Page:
Tuesday, April 28, 2009

Non-Prophet Organizations

More Atheists Shouting it from the Rooftops:

More than ever, America’s atheists are linking up and speaking out — even here in South Carolina, home to Bob Jones University, blue laws and a legislature that last year unanimously approved a Christian license plate embossed with a cross, a stained glass window and the words “I Believe” (a move blocked by a judge and now headed for trial).

They are connecting on the Internet, holding meet-ups in bars, advertising on billboards and buses, volunteering at food pantries and picking up roadside trash, earning atheist groups recognition on adopt-a-highway signs.

They liken their strategy to that of the gay-rights movement, which lifted off when closeted members of a scorned minority decided to go public.

“It’s not about carrying banners or protesting,” said Herb Silverman, a math professor at the College of Charleston who founded the Secular Humanists of the Lowcountry, which has about 150 members on the coast of the Carolinas. “The most important thing is coming out of the closet.”
Er, not exactly the analogy I'd be making. While sexual orientation is certainly a civil rights issue, and religion itself is a protected class, the question then becomes: does expressing a lack of religious preference fit the definition of "scorned minority" or protected class?

The first amendment deals with establishment (Congress shall make no law respecting establishment of religion) and free exercise (prohibiting the free exercise thereof). Unless atheists and non-believers are claiming their beliefs are, in fact, a religion, the idea that this is a Constitutional issue seems quite a stretch.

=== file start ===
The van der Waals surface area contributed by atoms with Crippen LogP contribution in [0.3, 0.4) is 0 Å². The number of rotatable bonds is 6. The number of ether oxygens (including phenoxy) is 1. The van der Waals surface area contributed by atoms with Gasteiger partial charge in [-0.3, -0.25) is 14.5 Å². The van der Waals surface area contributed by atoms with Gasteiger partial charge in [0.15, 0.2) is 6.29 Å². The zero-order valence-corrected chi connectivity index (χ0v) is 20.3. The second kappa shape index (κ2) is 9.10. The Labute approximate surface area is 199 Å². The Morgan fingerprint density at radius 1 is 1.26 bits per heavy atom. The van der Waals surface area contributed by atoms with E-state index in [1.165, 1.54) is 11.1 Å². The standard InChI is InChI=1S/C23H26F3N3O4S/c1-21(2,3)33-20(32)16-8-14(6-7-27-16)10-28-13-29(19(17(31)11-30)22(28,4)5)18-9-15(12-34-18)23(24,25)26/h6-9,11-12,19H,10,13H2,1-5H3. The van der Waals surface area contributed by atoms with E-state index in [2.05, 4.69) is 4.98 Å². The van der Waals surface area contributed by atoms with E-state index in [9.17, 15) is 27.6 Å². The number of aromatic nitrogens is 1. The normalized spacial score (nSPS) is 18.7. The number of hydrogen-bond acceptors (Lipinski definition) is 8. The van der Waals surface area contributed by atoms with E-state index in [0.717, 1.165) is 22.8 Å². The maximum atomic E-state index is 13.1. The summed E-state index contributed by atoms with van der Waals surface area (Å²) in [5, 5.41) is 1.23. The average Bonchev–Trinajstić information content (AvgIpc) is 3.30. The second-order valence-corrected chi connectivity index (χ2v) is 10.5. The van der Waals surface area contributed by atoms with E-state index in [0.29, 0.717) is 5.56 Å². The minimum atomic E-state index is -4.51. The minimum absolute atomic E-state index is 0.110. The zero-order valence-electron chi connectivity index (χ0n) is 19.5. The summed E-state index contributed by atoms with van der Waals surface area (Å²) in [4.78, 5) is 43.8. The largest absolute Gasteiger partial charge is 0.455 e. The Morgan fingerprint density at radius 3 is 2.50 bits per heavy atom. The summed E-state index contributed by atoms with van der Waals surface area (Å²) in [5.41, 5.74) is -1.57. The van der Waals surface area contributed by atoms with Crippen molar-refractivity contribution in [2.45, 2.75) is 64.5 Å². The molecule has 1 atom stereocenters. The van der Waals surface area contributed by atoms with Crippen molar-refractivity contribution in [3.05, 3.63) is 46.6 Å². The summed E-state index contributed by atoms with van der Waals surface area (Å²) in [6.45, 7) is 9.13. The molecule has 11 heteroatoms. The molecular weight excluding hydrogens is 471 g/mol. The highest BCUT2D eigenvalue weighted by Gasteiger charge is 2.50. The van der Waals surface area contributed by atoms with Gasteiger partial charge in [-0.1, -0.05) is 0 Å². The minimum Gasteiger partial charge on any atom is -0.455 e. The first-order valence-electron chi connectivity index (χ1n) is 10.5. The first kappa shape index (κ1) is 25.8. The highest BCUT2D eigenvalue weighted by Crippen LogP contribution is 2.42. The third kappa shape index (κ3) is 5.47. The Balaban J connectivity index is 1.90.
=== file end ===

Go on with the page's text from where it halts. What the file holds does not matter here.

I guess a better analogy might be: should those who don't believe in freedom of the press be offered protected status? What about persons who don't believe in assembly? Or guns?

Polls show that the ranks of atheists are growing. The American Religious Identification Survey, a major study released last month, found that those who claimed “no religion” were the only demographic group that grew in all 50 states in the last 18 years.

Nationally, the “nones” in the population nearly doubled, to 15 percent in 2008 from 8 percent in 1990. In South Carolina, they more than tripled, to 10 percent from 3 percent. Not all the “nones” are necessarily committed atheists or agnostics, but they make up a pool of potential supporters.

Local and national atheist organizations have flourished in recent years, fed by outrage over the Bush administration’s embrace of the religious right. A spate of best-selling books on atheism also popularized the notion that nonbelief is not just an argument but a cause, like environmentalism or muscular dystrophy.
Nonbelief as cause. Quite an interesting phenomenon. I wonder: how many people would join organizations based around the lack of belief in something. And would nonbelief act as hindrance to success.
At the University of South Carolina, in Columbia, 19 students showed up for a recent evening meeting of the “Pastafarians,” named for the Church of the Flying Spaghetti Monster — a popular spoof on religion dreamed up by an opponent of intelligent design, the idea that living organisms are so complex that the best explanation is that a higher intelligence designed them.
Pastafarians, secularists "coming out of the closet"...I think if the Atheists et al want to be taken seriously, they're going to have to do better than that.

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